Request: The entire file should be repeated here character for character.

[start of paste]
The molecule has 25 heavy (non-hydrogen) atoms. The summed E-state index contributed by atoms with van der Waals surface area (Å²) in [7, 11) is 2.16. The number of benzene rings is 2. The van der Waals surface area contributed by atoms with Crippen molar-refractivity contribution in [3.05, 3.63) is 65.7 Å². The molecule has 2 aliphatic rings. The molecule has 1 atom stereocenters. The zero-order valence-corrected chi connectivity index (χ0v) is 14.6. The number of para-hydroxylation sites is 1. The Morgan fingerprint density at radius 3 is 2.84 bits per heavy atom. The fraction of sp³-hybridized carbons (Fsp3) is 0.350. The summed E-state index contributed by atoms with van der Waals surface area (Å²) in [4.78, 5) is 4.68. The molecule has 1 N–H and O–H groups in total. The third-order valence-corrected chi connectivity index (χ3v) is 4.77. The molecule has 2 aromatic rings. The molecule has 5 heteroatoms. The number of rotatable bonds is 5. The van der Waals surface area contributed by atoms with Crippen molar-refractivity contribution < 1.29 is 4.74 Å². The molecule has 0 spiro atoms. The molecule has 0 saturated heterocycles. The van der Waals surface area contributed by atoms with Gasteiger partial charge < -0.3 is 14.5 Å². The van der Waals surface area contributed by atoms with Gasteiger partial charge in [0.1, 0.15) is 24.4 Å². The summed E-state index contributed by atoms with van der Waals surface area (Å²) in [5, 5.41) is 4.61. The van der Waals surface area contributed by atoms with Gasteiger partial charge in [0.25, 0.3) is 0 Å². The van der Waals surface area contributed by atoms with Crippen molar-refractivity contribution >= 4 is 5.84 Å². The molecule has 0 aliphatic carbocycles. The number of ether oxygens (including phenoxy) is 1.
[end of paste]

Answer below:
The molecule has 25 heavy (non-hydrogen) atoms. The summed E-state index contributed by atoms with van der Waals surface area (Å²) in [7, 11) is 2.16. The number of benzene rings is 2. The van der Waals surface area contributed by atoms with Crippen molar-refractivity contribution in [3.05, 3.63) is 65.7 Å². The molecule has 2 aliphatic rings. The molecule has 1 atom stereocenters. The zero-order valence-corrected chi connectivity index (χ0v) is 14.6. The number of para-hydroxylation sites is 1. The Morgan fingerprint density at radius 3 is 2.84 bits per heavy atom. The fraction of sp³-hybridized carbons (Fsp3) is 0.350. The summed E-state index contributed by atoms with van der Waals surface area (Å²) in [4.78, 5) is 4.68. The molecule has 1 N–H and O–H groups in total. The third-order valence-corrected chi connectivity index (χ3v) is 4.77. The molecule has 2 aromatic rings. The molecule has 5 heteroatoms. The number of rotatable bonds is 5. The van der Waals surface area contributed by atoms with Crippen molar-refractivity contribution < 1.29 is 4.74 Å². The molecule has 0 spiro atoms. The molecule has 0 saturated heterocycles. The van der Waals surface area contributed by atoms with Gasteiger partial charge < -0.3 is 14.5 Å². The van der Waals surface area contributed by atoms with Gasteiger partial charge in [0.1, 0.15) is 24.4 Å². The summed E-state index contributed by atoms with van der Waals surface area (Å²) in [5, 5.41) is 4.61. The van der Waals surface area contributed by atoms with Gasteiger partial charge in [0.25, 0.3) is 0 Å². The van der Waals surface area contributed by atoms with Crippen molar-refractivity contribution >= 4 is 5.84 Å². The molecule has 0 aliphatic carbocycles. The number of ether oxygens (including phenoxy) is 1.